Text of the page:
It was all caught on camera to the unexpected wonder of a team of University of Utah researchers – a badger burying a cow over a span of almost a week. This unusual behavior has piqued researchers’ interests, mainly because cows, even the younger ones, could sometimes weigh several times heavier than comparatively tiny badgers.
According to Badger.org, adult badgers could measure anywhere between 30 to 35 inches (75 to 90 cm) in length from the tip of their nose to their tails. These wide-bodied creatures could weigh about 12 pounds (5.4 to 7.3 kg), though there are times when badgers could reach weights of over 20 pounds (9.1 kg) in the late fall. That’s because they bulk up during this time, with the layers of fat they gain giving them sustenance during the winter months.
Cattle, on the other hand, could weigh anywhere from 1,000 to 1,800 pounds (454 to 816 kg), depending on their sex and breed. DairyMoos.com notes that dairy cows tend to be much smaller, though a calf would normally weigh 85 pounds at birth. That still makes them far more massive than the heaviest badger in adulthood.
The huge discrepancy in size is what makes these reports of a badger burying a whole cow so intriguing. As Gizmodo related, badgers bury animals to protect them from being stolen by other predators, and much like people would use a refrigerator – to preserve their food. Typically, badgers bury rabbits, rodents, and other smaller animals, but the report stressed that this was the first time a badger had been observed burying a larger object or animal. Moreover, due to the sheer size of the cow, that was able to keep the badger well-fed for months on end.
What’s also amazing is that the University of Utah researchers who spotted the badger burying a cow weren’t specifically looking for badgers. Their study focused on how scavengers in Utah’s Great Basin behave in the winter months and involved the researchers placing seven calf carcasses in the Grassy Mountains in January of last year. The calves were staked to the ground and set up with camera traps so that the researchers could view any scavengers that would chance upon the carcasses.
One week later, researcher Evan Buechley made his way to one of the Grassy Mountain sites and found that one of the dead calves was nowhere to be found. He had first theorized that it might have been a larger predator, such as a coyote or mountain lion, that made away with the cow carcass. After finding no such sign of these animals, he theorized that the carcass might have simply gotten lost, but what he discovered after downloading the photos from the camera came as an absolute shock.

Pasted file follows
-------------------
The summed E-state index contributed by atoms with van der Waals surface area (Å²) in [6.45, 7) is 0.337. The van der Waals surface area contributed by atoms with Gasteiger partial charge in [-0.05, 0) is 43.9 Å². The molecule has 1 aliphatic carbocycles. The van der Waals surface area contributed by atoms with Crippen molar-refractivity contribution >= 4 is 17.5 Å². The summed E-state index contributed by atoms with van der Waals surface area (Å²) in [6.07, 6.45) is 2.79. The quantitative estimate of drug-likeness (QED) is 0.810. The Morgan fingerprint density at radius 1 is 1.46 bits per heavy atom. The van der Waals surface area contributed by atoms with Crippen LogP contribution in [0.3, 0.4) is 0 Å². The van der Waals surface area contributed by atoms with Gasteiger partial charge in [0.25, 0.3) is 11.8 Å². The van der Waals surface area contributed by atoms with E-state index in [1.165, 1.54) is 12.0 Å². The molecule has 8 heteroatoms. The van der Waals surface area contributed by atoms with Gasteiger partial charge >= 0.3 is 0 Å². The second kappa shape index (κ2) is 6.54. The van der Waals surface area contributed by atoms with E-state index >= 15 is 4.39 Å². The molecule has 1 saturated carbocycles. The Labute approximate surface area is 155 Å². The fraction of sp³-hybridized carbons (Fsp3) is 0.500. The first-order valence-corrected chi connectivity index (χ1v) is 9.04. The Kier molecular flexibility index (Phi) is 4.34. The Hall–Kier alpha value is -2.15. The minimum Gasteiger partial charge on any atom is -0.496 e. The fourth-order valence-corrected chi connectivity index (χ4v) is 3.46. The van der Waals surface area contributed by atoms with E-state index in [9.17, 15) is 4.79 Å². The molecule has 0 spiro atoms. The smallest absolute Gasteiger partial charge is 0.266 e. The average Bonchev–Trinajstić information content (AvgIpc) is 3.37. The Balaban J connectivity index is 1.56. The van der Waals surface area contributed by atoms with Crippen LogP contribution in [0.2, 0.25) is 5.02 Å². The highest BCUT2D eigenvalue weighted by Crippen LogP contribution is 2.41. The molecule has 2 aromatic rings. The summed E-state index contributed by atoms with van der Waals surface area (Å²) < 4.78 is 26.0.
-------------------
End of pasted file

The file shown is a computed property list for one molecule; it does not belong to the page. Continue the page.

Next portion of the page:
“Right on the spot I downloaded the photos. We didn’t go out to study badgers specifically, but the badger declared itself to us.”
Further analysis of the photos revealed that the male badger buried the cow over a span of five days, digging dirt and covering it up until it was completely covered. As mentioned, this act was made impressive by the fact that the calf may have been about three to four times larger than the badger that buried it.
After burying his meal, the male badger spent a few days in his den, then would revisit the burial site and pick away on the cow carcass, doing so until early-March.
Also, Buechley and his colleagues found another calf, this time buried completely except for one of its legs sticking out. According to the Guardian, the camera trap revealed that it was a completely different badger that buried this second calf.
“The second one was really informative because it meant it wasn’t a one-off, freak behaviour,” said Buechley in an interview with the Guardian.
An abstract of the study detailing how badgers bury cows can be found in the journal Western North American Naturalist.
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